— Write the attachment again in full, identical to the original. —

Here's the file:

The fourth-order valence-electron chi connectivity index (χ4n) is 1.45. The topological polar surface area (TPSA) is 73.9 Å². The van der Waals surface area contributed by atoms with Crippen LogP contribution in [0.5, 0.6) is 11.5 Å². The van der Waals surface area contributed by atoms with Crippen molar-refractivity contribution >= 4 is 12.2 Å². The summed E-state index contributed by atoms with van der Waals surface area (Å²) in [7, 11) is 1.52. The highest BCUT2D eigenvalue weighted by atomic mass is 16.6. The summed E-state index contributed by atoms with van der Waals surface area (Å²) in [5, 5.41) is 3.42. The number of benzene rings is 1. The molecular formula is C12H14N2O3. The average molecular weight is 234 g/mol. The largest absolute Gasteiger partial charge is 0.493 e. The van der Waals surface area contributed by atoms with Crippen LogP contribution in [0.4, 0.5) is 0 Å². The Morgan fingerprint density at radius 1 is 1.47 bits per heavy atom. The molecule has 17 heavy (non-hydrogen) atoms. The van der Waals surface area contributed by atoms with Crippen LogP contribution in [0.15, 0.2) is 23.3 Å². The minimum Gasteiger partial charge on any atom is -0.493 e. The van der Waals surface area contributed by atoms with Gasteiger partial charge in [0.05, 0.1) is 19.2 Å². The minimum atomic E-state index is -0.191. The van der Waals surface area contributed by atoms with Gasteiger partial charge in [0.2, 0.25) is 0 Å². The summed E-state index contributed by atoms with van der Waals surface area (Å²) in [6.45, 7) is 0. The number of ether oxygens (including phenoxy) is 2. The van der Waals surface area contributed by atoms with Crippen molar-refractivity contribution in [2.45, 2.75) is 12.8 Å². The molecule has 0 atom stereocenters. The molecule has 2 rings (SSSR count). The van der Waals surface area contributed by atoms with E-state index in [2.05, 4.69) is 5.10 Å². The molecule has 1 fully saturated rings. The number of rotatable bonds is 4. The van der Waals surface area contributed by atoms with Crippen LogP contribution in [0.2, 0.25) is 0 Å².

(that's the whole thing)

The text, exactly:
The fourth-order valence-electron chi connectivity index (χ4n) is 1.45. The topological polar surface area (TPSA) is 73.9 Å². The van der Waals surface area contributed by atoms with Crippen LogP contribution in [0.5, 0.6) is 11.5 Å². The van der Waals surface area contributed by atoms with Crippen molar-refractivity contribution >= 4 is 12.2 Å². The summed E-state index contributed by atoms with van der Waals surface area (Å²) in [7, 11) is 1.52. The highest BCUT2D eigenvalue weighted by atomic mass is 16.6. The summed E-state index contributed by atoms with van der Waals surface area (Å²) in [5, 5.41) is 3.42. The number of benzene rings is 1. The molecular formula is C12H14N2O3. The average molecular weight is 234 g/mol. The largest absolute Gasteiger partial charge is 0.493 e. The van der Waals surface area contributed by atoms with Crippen LogP contribution in [0.4, 0.5) is 0 Å². The Morgan fingerprint density at radius 1 is 1.47 bits per heavy atom. The molecule has 17 heavy (non-hydrogen) atoms. The van der Waals surface area contributed by atoms with Crippen LogP contribution in [0.15, 0.2) is 23.3 Å². The minimum Gasteiger partial charge on any atom is -0.493 e. The van der Waals surface area contributed by atoms with Gasteiger partial charge in [0.05, 0.1) is 19.2 Å². The minimum atomic E-state index is -0.191. The van der Waals surface area contributed by atoms with Gasteiger partial charge in [0.2, 0.25) is 0 Å². The summed E-state index contributed by atoms with van der Waals surface area (Å²) in [6.45, 7) is 0. The number of ether oxygens (including phenoxy) is 2. The van der Waals surface area contributed by atoms with Crippen molar-refractivity contribution in [2.45, 2.75) is 12.8 Å². The molecule has 0 atom stereocenters. The molecule has 2 rings (SSSR count). The van der Waals surface area contributed by atoms with E-state index in [2.05, 4.69) is 5.10 Å². The molecule has 1 fully saturated rings. The number of rotatable bonds is 4. The van der Waals surface area contributed by atoms with Crippen LogP contribution in [0.2, 0.25) is 0 Å².